Robert Mueller is playing a long game on the Russia investigation, and it's paying off
By Asha Rangappa and Norman Eisen
President Donald Trump's legal team appears to have won a victory. Special counsel Robert Mueller has agreed to let Trump provide answers in writing, instead of in a personal interview, to questions concerning his campaign's contacts with Russia. But far from a defeat for Mueller, this is part of a carefully considered approach that has been repeatedly vindicated.
Since January, Mueller and his team have reportedly been talking with the president’s lawyers about securing his testimony. By dragging out the negotiations, Mueller has allowed breathing room for the rest of his investigation. And he has put that time to good use.
Mueller has charged 12 Russian military intelligence officers with hacking Democratic National Committee emails; reached a plea deal with Rick Gates, Trump’s former deputy campaign manager; sentenced George Papadopoulos, the campaign’s former foreign policy adviser; and reached a cooperation agreement with former campaign manager Paul Manafort after convicting him on eight criminal charges.
By all accounts, the end is nowhere in sight. Mueller is like Shakespeare's Birnam Wood, creeping closer to the White House step by step, without the president fully realizing it.
Delays bring more Trump tweets, more evidence
Mueller has given up very little in buying that time — and in agreeing to accept written answers from Trump. The reported offer only covers questions about possible collusion. On that front, Mueller may already have enough evidence without Trump's testimony, especially now that he has cooperation from Manafort and reportedly from Trump's Mr. Fix It, lawyer Michael Cohen.
Neither does the delay likely affect Mueller’s obstruction of justice case, given the amount of already known evidence pointing to Trump’s corrupt intent in firing former FBI Director James Comey. At this point, Mueller has contemporaneous notes from Comey’s conversations with the president, in which he asked for “loyalty” and for the FBI to let go of its investigation of former national security adviser Michael Flynn (who has pleaded guilty to making false statements and will be sentenced Dec. 18).
Mueller also has the president’s own admission on national television that he fired Comey because of the "made-up" Russia story. And Mueller has had numerous unfettered interviews with White House counsel Don McGahn — who knows of Trump’s efforts to stop Attorney General Jeff Sessions from recusing from the Russia investigation, and may have more information about Trump pressure on the intelligence community to officially clear his name.
Nor has Mueller given up his ultimate weapon. He could, if he chooses, issue a subpoena to compel the president to testify. By building a paper trail that shows he has tried everything in his power to obtain the president’s voluntary cooperation, Mueller is strengthening his case if it ever does go to court.
In the meantime, the delay could even help add to Mueller’s obstruction case against the president. With every angry tweet that rails against the Russia probe, Mueller or his own attorney general, Trump adds to Mueller’s gallery of exhibits showing Trump’s “corrupt” intent to quash the Russia investigation.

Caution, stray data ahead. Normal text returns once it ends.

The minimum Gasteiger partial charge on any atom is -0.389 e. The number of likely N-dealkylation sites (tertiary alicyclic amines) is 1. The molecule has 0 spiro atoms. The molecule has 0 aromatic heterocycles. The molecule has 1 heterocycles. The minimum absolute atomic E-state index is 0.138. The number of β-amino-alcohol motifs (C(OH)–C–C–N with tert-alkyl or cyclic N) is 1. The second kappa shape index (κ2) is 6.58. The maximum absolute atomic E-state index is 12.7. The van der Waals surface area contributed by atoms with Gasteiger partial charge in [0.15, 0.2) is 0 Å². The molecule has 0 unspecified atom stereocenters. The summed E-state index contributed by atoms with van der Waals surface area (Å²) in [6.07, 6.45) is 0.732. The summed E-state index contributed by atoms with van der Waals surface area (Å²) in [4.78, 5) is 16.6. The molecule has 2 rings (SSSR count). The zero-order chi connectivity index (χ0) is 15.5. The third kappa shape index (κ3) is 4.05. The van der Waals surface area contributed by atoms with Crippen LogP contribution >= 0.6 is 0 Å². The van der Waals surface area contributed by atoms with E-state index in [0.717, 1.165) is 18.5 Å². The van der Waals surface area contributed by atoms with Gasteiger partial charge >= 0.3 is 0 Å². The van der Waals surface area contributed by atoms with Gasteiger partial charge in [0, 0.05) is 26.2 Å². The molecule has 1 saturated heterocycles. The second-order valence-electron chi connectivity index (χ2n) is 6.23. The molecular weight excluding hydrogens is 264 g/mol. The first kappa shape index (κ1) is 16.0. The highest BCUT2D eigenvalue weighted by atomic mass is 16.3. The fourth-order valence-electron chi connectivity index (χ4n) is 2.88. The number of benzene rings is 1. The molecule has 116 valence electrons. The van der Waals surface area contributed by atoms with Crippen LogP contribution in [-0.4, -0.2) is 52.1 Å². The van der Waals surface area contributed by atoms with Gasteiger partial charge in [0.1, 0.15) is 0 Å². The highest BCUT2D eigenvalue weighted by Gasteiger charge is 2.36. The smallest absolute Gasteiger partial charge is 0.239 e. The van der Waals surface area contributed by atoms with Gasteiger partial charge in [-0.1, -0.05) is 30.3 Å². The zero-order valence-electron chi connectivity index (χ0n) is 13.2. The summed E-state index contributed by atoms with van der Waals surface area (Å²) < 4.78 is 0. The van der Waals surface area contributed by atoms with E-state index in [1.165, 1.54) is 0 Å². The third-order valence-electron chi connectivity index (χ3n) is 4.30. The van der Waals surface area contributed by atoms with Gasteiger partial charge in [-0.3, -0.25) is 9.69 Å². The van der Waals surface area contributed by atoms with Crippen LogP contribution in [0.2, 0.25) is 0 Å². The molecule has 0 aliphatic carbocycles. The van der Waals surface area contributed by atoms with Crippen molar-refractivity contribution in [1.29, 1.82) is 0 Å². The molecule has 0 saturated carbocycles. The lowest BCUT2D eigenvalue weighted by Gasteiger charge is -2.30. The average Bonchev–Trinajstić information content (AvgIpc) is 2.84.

The protracted negotiation with Mueller, moreover, provides a specific issue for the president to focus on with his lawyers and a channel for him to vent his frustrations. Allowing the president to believe he is calling some shots and pushing back on the investigation gives Trump the illusion of control and makes him less likely to panic, lose his temper, and impulsively try to fire Mueller or his boss, Deputy Attorney General Rod Rosenstein.
We may well have seen the beneficial results in the past few days. Despite a New York Times report that Rosenstein urged actions harmful to the president, a much feared Saturday Night Massacre II did not materialize. The claims — that Rosenstein offered to wear a wire around Trump and brought up the 25th Amendment — smack of spin by someone making mischief.
Still, Trump’s response has been surprisingly muted (so far), perhaps in part because Mueller and Rosenstein have avoided pushing the president into a corner (yet). The result: Despite constant rumors of Trump intending to fire one or both, they are still here.
The truth is that with the Nov. 6 elections so close, Trump’s hands are tied. He can’t fire either of them without risking a backlash and further helping Democratic candidates. No less a provocateur than Fox News’ Sean Hannity went on the air Friday after the Rosenstein allegations to beg the president, don't fire people now. Mueller’s cautious approach has helped bring us to this point.
Russia report release more likely after midterms
Stalling on the interview since January has also placed Justice Department officials in an advantageous position regarding Congress. Under the special counsel regulations, Mueller does not have the authority to issue a report directly to Congress, and is required to submit his report to Rosenstein. Today, Rosenstein would be submitting such a report to a Congress controlled by Republicans who would not be eager to release it to the public.
However, with the midterm elections in six weeks, Democrats stand a strong chance of winning a House majority. That means Democrats would control the House subpoena power and could ensure that Mueller’s findings see the light, even in the event Rosenstein or Mueller is fired.
While the president’s revolving door of lawyers has been occupied protecting the president from himself, Mueller has been playing the long game. What Trump’s legal team considers a victory is a deliberate strategy by Mueller to continue kicking the can down the road and making sure the investigation — and his and Rosenstein’s jobs — survive the process.
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